Are you intimidated by colour? Do you open up a design application and struggle to determine what works well? By learning some fundamental principles of working with colour, your confidence will soar.
Colour is measured in hue, which is typically referred to as the name we call the colour, e.g. the blue background of a website.
Value, which is called lightness or tone, is referring to the range of light in an image.
To apply colour effectively in a design, it’s important to become familiar with the colour wheel and colour harmony.
The Colour Wheel
The artist colour wheel has yellow, orange, red, violet, blue and green.
The expanded version includes hues between those.
Improper use of colour can easily overwhelm your users. Using the colour wheel is one way to figure out colour harmony. Colours opposite on the wheel are called complementary colours, and those next to each other are analogous colours.
Monochromatic colour schemes are made up of different tones, shades and tints within a specific hue.
Exercise #10 Pick three colours: The 60–30–10 Rule
Generally speaking, most good colour palettes begin with three colours. Effectively, this breaks down to one dominant colour – used for around 60%of the design, a secondary colour is applied to 30% of the design and an accent colour at 10%.
The meaning of colour
Colours can be very powerful in influencing the way we feel. There can be both positive and negative associations with every colour.
Positive Colour Associations
Red: Love, urgency, youth
Orange: Energy, ambition, enthusiasm
Yellow: Cheer, joy, energy
Green: Growth, nature, luck
Blue: Peace, trust, security
Purple: Wisdom, respect, wealth
Negative Colour Associations
Red: Warning, war, annoyance
Orange: Anxiety, aggression, nervousness
Yellow: Insecurity, distraction, panic
Green: Envy, apprehension, uncertainty
Blue: Grief, remorse, dispassion
Purple: Boredom, loathing, disgust
Creating your own palette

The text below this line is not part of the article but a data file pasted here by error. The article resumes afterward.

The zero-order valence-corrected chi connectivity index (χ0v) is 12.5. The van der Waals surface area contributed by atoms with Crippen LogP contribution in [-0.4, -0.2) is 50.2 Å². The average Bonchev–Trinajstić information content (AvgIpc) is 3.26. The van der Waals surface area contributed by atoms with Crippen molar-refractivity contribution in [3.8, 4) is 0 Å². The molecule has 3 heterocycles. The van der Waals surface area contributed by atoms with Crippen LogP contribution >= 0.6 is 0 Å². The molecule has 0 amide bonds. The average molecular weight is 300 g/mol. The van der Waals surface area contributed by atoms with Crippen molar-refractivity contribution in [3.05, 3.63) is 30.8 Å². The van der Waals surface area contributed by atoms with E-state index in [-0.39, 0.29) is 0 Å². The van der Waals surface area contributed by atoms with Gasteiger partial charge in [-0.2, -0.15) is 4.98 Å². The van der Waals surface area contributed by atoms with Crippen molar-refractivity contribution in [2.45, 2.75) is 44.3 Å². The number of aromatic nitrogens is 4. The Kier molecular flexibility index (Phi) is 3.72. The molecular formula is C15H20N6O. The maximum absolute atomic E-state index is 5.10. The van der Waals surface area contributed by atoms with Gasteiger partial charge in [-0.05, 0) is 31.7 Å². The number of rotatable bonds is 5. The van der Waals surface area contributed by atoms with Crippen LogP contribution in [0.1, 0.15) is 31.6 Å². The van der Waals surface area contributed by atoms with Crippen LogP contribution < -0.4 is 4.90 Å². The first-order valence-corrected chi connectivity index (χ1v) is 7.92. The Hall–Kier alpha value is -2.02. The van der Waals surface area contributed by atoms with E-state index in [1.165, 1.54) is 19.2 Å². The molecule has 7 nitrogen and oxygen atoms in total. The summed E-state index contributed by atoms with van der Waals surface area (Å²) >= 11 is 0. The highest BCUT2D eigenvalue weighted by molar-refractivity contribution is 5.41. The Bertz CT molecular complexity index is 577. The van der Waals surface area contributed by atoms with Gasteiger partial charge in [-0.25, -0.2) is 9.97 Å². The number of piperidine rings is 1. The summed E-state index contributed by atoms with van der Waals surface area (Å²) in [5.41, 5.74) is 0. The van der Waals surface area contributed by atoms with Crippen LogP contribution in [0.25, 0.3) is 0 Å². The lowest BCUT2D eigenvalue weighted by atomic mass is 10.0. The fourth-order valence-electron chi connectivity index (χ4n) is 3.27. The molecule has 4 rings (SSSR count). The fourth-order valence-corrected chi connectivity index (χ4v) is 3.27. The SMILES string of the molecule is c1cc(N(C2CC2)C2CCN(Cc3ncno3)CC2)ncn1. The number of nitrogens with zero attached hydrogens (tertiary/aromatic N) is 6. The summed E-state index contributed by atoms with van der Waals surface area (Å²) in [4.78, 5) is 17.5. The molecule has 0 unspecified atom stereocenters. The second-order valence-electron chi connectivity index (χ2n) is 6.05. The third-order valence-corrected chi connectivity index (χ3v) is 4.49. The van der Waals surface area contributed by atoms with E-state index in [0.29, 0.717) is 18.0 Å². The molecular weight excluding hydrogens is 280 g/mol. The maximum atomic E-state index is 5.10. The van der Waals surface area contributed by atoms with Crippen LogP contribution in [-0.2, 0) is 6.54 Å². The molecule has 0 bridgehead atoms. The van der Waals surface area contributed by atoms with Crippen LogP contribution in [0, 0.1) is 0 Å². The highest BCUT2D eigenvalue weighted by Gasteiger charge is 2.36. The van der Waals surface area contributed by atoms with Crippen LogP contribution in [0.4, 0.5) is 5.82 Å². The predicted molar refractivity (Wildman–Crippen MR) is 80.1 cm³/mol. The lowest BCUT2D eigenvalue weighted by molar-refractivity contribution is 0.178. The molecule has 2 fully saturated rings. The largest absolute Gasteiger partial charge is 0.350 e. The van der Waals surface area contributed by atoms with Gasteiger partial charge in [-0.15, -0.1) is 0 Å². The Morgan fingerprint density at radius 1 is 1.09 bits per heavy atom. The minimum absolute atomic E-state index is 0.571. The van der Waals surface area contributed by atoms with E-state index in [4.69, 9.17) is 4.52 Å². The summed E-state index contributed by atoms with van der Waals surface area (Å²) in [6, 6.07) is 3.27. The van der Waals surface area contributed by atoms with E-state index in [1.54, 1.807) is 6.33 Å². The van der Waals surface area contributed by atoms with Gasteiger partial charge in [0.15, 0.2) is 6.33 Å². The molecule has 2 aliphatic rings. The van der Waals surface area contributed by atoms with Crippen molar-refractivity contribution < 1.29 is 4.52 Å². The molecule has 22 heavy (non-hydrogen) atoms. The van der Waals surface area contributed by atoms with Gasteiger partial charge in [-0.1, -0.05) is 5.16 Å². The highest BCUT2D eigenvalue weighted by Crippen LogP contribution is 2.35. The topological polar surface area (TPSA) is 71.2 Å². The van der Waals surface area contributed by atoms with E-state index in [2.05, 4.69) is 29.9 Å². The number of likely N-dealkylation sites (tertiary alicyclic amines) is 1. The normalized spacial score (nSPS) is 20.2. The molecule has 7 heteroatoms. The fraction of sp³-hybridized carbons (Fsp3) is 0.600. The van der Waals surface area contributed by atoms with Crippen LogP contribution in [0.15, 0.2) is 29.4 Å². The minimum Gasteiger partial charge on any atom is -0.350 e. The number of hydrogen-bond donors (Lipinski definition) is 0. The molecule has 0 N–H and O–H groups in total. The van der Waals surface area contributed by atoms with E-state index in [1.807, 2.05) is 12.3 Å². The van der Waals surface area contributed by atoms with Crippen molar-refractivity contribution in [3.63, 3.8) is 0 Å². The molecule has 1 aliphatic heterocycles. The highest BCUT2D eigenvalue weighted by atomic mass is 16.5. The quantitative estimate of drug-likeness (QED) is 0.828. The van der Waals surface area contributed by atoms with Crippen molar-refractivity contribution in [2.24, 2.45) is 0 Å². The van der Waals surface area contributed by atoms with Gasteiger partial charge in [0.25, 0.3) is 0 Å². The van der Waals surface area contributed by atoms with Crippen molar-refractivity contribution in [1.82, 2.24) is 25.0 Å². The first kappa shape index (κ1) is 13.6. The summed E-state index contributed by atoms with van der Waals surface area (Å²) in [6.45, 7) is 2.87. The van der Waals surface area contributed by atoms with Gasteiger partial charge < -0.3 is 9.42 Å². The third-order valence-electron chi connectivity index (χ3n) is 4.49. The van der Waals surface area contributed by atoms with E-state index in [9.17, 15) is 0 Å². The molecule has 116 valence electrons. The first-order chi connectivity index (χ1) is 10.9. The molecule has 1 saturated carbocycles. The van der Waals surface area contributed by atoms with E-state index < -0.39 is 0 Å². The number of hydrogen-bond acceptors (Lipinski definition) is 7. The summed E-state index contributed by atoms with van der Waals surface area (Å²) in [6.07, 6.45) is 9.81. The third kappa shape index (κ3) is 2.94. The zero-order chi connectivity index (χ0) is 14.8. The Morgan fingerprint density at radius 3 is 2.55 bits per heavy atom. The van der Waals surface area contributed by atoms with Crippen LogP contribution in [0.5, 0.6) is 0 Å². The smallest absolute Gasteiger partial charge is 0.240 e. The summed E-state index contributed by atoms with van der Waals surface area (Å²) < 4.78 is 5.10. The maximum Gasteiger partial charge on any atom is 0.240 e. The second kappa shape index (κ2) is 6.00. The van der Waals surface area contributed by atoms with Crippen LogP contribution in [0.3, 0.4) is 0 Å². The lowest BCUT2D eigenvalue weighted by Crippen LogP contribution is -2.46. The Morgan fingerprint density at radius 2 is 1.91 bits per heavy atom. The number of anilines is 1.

There are many ways to set up a colour scheme in a design.
● A great place to start is with a photo. Adobe has created a great free resource called Adobe Color where you can upload a photo you’re inspired by to extract its colour palette.
● Coolors: This app automatically generates colour schemes for you to browse. It also has a colour blindness toggle so you can view colours from an accessibility standpoint.
● Colormind: This deep learning tool picks out colour palettes from photos, movies and art to create palettes that you can use. New colour combinations are uploaded daily.
● Canva Color Palette Generator: Designed to pull colours from images, this tool will provide you with a palette that matches your favourite picture.
● Paletton: This tool uses a colour wheel visually and allows you to choose the type of palette you want. You can also export and share colour combinations.
● COLOURlovers - Create a Palette: With several options to get started, just fill out the form and mix and match your favourite hues with a list of HEX, RGB and HSV values. You can save palettes for later and even match from photos.
Colour is one of the most powerful tools in a designer’s toolkit. But like any other tool, it should be used with purpose. We hope these simple guidelines will help you work with confidence.
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